Starting September 2005, the International Committee of Medical Journal Editors (ICMJE) required that all clinical trials be registered at inception in a public register in order to be considered for publication in member journals [1]. The two largest registers meeting the ICMJE standards are the International Standard Randomized Controlled Trial Number (ISRCTN) ( and ( A major goal of trial registration is to enhance transparency and accountability in the conduct and reporting of clinical trials, an objective achieved by making details about the trial, including source of funding, methods, and design, publicly available [2], [3].

An important component of accountability in clinical research involves assigning responsibility for the conduct of trials to study ‘chairs’ or principal investigators, who assume the scientific leadership for these studies. Linking a given trial to an individual as a matter of public record advances scientific integrity by ensuring such individuals are available to address any questions or concerns that may arise from patients, their physicians, or other researchers. Without the ability to link trials to an individual, accountability remains a concern. Moreover, this information can then be compared to the investigators listed as authors, thereby providing a mechanism for ensuring that those responsible for the trial's conduct also assume public responsibility for the trial's outcome.

We reviewed a sample of clinical trial register entries in the ISRCTN and to evaluate the completeness of data provided on scientific leadership and trial contact information.

Materials and Methods

We used the metaRegister of Clinical Trials (mRCT) to simultaneously search entries in ISRCTN [5] and [4], the two largest public international clinical trial registers. The ISRCTN register is owned by ISRCTN, a not-for-profit organization, and administered by Current Controlled Trials Ltd. [5]. It was formally launched in May 2003. is an Internet-based register administered by the National Library of Medicine [4]. The site became active in February 2000. We used the metaRegister of Clinical Trials (mRCT) to simultaneously search entries in both registers [6].

As shown in Table 1, requires that a central contact and overall study official be listed in the register entry for all trials. For the ISRCTN, the ‘priniple investigator’ must be identified. Providing his/her contact information, including name, address, and e-mail is compulsory for all trials [7]. Providing a telephone number is not compulsory. mandates that the name, degree, role, and affiliation of the ‘person(s) responsible for the overall scientific leadership of the protocol, including study principal investigator’ be specified for non-IND/IDE studies [trials that are not associated with United States FDA Investigational New Drug (IND) or Investigational Device Exemption (IDE) applications] [8]. also requires that the name, degree, phone number, and e-mail of a central contact be provided for the overall project.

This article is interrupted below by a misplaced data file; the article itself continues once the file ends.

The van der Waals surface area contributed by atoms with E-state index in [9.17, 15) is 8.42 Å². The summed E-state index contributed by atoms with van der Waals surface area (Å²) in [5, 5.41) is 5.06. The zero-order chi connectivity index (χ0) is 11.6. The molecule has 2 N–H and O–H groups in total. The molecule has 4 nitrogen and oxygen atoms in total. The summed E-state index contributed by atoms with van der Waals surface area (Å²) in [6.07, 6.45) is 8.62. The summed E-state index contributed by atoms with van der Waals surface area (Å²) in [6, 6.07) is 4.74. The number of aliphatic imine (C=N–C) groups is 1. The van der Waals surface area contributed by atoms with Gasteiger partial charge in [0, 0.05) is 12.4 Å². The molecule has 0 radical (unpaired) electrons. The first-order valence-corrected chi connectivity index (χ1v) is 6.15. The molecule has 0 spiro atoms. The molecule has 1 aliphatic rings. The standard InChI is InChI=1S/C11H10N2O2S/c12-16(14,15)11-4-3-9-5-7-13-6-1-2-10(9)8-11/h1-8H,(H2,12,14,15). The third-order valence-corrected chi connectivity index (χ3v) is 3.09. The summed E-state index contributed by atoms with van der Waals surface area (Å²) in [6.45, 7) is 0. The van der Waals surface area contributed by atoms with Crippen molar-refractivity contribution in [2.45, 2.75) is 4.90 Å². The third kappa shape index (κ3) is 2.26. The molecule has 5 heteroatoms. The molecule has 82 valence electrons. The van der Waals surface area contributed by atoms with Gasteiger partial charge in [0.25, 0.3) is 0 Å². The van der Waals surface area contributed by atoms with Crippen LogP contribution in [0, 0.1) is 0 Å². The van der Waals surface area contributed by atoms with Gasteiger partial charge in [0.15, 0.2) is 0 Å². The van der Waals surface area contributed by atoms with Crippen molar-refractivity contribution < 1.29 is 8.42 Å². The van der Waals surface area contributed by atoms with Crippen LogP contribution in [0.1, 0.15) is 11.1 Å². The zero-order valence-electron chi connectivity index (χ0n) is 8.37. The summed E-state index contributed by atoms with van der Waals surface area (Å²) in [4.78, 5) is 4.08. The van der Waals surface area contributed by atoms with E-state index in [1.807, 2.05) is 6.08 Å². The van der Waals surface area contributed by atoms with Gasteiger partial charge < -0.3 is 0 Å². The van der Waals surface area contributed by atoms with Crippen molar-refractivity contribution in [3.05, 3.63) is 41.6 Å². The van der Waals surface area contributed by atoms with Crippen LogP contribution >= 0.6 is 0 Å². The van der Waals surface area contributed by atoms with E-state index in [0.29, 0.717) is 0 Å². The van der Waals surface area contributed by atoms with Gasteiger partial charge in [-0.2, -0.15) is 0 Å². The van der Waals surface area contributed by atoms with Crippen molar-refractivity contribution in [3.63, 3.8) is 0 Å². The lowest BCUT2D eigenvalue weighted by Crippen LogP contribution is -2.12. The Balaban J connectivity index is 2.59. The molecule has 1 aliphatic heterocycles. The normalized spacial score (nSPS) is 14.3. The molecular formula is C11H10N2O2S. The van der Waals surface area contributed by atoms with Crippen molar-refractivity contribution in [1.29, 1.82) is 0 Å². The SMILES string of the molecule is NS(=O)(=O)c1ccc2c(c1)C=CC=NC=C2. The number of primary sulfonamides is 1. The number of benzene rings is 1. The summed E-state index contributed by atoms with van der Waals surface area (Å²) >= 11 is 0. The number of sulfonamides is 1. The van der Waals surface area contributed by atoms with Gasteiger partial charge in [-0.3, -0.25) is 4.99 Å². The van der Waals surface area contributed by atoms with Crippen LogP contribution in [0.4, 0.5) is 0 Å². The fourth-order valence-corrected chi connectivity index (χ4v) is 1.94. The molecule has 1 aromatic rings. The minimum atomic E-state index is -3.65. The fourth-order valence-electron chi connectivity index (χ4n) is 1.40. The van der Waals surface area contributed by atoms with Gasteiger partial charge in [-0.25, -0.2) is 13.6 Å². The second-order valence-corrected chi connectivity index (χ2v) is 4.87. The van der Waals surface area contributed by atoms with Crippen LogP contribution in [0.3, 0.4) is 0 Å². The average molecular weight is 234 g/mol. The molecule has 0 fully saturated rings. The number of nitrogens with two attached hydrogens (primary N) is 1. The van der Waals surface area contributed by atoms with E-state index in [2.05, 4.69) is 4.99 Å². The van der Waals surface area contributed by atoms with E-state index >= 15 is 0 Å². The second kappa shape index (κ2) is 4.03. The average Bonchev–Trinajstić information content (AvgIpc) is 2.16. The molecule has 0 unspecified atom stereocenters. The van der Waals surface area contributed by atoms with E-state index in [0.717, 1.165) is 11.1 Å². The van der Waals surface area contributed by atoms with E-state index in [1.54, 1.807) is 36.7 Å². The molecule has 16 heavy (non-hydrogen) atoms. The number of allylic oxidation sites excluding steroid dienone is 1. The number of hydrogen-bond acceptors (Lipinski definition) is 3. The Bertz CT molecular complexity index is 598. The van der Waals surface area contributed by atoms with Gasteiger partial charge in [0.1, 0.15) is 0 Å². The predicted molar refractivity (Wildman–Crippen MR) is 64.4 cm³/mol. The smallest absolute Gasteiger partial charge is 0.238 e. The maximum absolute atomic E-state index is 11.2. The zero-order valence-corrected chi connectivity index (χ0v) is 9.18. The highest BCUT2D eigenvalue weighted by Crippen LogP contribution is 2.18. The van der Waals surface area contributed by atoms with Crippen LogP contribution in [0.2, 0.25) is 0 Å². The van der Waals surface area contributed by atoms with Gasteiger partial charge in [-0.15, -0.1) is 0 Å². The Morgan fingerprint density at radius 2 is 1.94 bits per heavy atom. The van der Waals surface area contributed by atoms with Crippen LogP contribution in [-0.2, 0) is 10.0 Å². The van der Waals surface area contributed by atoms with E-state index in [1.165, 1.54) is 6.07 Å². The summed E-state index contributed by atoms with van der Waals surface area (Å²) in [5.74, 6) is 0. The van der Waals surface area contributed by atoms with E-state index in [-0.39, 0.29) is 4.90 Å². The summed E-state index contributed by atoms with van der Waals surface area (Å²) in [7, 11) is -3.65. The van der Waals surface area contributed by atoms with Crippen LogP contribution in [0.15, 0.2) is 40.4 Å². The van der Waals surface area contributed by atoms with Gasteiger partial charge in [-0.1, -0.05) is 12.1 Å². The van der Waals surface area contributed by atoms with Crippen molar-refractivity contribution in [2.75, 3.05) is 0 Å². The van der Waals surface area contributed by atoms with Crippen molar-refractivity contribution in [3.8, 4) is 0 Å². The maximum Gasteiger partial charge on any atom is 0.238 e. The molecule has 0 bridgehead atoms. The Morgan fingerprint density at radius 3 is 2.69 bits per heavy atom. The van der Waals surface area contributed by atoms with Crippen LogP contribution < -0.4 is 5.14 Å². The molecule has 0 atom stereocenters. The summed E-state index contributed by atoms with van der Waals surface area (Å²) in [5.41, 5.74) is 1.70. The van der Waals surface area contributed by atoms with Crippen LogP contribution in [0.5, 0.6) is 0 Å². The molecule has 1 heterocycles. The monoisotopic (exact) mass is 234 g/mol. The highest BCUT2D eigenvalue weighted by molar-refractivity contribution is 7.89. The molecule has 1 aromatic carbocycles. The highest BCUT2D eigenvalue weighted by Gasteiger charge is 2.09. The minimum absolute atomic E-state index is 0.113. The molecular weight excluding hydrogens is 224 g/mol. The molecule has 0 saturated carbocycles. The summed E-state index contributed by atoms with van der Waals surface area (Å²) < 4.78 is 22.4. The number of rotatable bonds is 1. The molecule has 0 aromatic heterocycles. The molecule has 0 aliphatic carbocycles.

Table 1. International Standard Randomized Controlled Trial Number (ISRCTN) Register and adherence to World Health Organization (WHO) Minimum Registration Data Set criteria

The WHO Trial Registration Data Set provides a minimum set of requirements it considers should be included in a trial register [9]. The Data Set was developed by WHO in an effort to promote global standardization in trial registration and has been endorsed by ICMJE [10]. The WHO Registration Data Set mandates the listing of a ‘Research contact person’, described as the ‘person to contact for scientific inquiries about the trial.’ [9] See Table 1 for a summary of the requirements of the WHO and the compliance with these requirements by ISRCTN, and as stated on their respective websites.

Sampling strategy

As we were interested in the sub-set of trials involving Canadian investigators, we searched mRCT using the term ‘Canada’ for all entries up to November 25, 2005. From the generated list of all trials identifying Canadian study sites or investigators (as either the study chair, co-ordinating investigator, principal investigator or site investigator), one of us (JG) manually extracted demographic information. For each trial identifying at least one Canadian investigator, data were collected on the following: trial title (public), funding source(s), recruiting status, study chair/co-ordinating investigator/principal investigator/site principal investigator names, and any contact e-mail specific to the trial. As the information was extracted from publicly available sources, no ethical approval was necessary.